14 August 2012
Super vampire Morning McCobb is back, and trying to help the Vampire League get the Vampire Rights Act passed. While vampires are now out, they have also been stripped of many of their rights, such as voting and owning businesses. People like the MOPs, led by Becky-Dell Wallace are still afraid that vampires will go back to drinking blood, and also don't like that vampires can CD (cell differentiate, or shape shift). While Luther Birnam, president of the League, thinks vampires should toe the line and behave so they can have rights, Morning just wants to get on with his life. He wants to be able to marry Portia, but is glad that he can participate in the New York Fire Department Academy while "officially" 16, due to his vampire powers. Problems arise when Ikor DeThanatos comes back from the dead, and not surprisingly, has it out for Morning. He gets into an odd arrangement with Becky-Dell, setting up a consensual bloodlust online dating service which makes the League look bad and leads to the defeat of the VRA. Luther realizes that vampires can regain their mortality if they embrace the dreams they had while mortal, and Morning realizes that he is aging very slightly. Before this becomes an issue for him, Ikor impersonates him and turns Zoe, and is caught on camera! Leaguers are all told to report to Leaguer Mountain for screening, but are then attacked. Epic battles ensue. Will the League be able to survive, much less get rights back for vampires?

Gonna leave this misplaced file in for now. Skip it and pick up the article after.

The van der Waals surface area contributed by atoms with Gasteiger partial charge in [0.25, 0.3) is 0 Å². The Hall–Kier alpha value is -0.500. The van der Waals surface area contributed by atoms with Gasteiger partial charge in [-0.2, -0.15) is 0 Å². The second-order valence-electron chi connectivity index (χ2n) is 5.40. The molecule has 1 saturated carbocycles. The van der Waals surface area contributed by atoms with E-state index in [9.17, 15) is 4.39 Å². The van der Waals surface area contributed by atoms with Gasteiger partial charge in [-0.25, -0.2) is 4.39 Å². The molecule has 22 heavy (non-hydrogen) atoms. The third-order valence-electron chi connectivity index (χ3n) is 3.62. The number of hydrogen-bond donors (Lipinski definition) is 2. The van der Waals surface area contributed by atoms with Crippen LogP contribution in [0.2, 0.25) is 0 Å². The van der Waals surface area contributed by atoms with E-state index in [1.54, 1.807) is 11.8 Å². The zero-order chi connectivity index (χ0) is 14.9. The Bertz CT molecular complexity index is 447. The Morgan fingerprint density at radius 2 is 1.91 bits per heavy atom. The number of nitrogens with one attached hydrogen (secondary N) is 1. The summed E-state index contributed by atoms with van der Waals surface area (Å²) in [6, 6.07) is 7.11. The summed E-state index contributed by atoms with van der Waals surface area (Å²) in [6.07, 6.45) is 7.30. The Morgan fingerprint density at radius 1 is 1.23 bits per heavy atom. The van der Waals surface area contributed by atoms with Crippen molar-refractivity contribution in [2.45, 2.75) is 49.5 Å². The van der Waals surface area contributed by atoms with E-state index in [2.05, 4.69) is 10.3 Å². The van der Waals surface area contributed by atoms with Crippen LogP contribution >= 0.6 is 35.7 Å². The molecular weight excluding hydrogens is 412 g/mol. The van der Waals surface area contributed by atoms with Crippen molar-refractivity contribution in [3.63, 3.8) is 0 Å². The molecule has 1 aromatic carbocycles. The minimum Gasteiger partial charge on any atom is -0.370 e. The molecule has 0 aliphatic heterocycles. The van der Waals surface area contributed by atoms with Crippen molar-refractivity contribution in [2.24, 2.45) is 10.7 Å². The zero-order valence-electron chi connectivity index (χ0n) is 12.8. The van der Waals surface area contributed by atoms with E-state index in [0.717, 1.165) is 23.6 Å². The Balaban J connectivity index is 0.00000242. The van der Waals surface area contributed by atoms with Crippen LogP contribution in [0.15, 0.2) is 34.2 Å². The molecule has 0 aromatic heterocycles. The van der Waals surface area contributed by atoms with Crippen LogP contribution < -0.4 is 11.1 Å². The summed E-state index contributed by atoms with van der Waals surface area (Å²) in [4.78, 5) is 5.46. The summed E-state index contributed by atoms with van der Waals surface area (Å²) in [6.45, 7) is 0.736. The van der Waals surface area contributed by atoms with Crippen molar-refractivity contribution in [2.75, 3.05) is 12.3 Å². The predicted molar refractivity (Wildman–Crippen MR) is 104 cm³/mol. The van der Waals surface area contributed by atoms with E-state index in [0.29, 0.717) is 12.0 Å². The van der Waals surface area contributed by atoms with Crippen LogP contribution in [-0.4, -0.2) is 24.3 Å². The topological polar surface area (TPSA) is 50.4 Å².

Strengths: Here is a guilty confession: I have THREE copies of Suck it Up (2008) in my library. No matter how carefully I go over orders, there are occasionally duplicates, and I ended up with copies from Baker and Taylor AND from Follett. The good news? None of them are ever on the shelf, so it was money well spent. These are a nice twist on vampire lore, have some romance, and are a good recommendation for students who only want to read vampire books.
Weaknesses: This one was more Young Adult. Not that there was inappropriate content (there is a little sexuality, but not too bad), but it was VERY political, and the whole concept of becoming mortal again got to be a little confusing. I couldn't quite tell what the political direction was, but it incorporated elements of the Civil Rights movement, Women's Rights movement, and Gay Pride movement. A lot of heavy stuff for middle school, but it would be fantastic for high school! That said, I have to buy a copy to satisfy all the readers of the first book!